Eggers is an excellent teller of other people's stories, as illustrated by his brilliant "What is the What," the story of Sudanese refugee Valentino Achak Deng. In Zeitoun, he tells the story of a Syrian-American, a successful New Orleans contracter for years, who is wrongfully imprisoned by FEMA in the wake of Katrina. The contrast between the warmth, vitality and manifest goodness of the Zeitoun family, and the impersonal brutality and incompetence of the "military occupation" authorities who took over New Orleans is striking and sobering. A "must listen," even if "What is the What" is a richer story and slightly better narrated.
16 of 18 people found this review helpful
This is two books in one. The first is a mildly interesting study of the life of Zeitoun, a Syrian/American who marries an American woman who has converted to Islam. They work hard, overcome a lot of common obstacles and make a good life for themselves and their children. They live in New Orleans and get blindsided by Katrina just like hundreds of thousands of others. This book includes enough engaging biographical material for a nice feature story in a magazine.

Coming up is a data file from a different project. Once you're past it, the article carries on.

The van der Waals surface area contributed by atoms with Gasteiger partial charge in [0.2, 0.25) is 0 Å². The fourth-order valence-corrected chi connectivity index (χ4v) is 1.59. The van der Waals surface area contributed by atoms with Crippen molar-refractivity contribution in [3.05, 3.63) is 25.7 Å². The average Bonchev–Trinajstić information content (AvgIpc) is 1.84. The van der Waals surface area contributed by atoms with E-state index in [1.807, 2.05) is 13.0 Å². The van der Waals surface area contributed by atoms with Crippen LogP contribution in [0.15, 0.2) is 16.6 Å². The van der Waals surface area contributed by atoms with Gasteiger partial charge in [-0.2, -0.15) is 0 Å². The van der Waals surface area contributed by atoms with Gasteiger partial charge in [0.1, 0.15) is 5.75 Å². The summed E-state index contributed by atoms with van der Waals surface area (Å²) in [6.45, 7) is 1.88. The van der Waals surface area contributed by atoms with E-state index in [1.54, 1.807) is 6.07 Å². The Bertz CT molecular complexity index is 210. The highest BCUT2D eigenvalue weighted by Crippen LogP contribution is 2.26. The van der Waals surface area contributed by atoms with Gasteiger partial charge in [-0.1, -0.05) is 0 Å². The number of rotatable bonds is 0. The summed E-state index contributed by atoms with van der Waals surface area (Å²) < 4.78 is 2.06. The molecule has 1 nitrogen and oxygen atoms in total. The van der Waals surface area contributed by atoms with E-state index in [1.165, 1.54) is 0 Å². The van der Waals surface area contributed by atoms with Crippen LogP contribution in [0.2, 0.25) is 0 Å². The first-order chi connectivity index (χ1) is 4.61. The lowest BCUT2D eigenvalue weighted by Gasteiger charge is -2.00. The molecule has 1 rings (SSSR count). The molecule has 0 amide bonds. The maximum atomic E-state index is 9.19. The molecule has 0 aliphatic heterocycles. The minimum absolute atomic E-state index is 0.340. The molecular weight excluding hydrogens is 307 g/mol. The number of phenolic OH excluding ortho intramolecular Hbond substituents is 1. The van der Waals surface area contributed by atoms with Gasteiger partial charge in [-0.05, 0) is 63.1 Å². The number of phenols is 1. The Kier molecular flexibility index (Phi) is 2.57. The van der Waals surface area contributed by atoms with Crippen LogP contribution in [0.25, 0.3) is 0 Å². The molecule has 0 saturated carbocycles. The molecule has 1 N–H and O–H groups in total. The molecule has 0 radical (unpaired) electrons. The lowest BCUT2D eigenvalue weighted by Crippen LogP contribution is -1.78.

The second book is the compelling story of Zeitoun's harrowing experience when he stays in New Orleans to protect his property and lend a helping hand to others. The meat of this narrative begins about two thirds of the way through the book and progresses through a lot of day by day detail which is chilling and sometimes appalling. Finally there is a kind of prolonged post-mortem.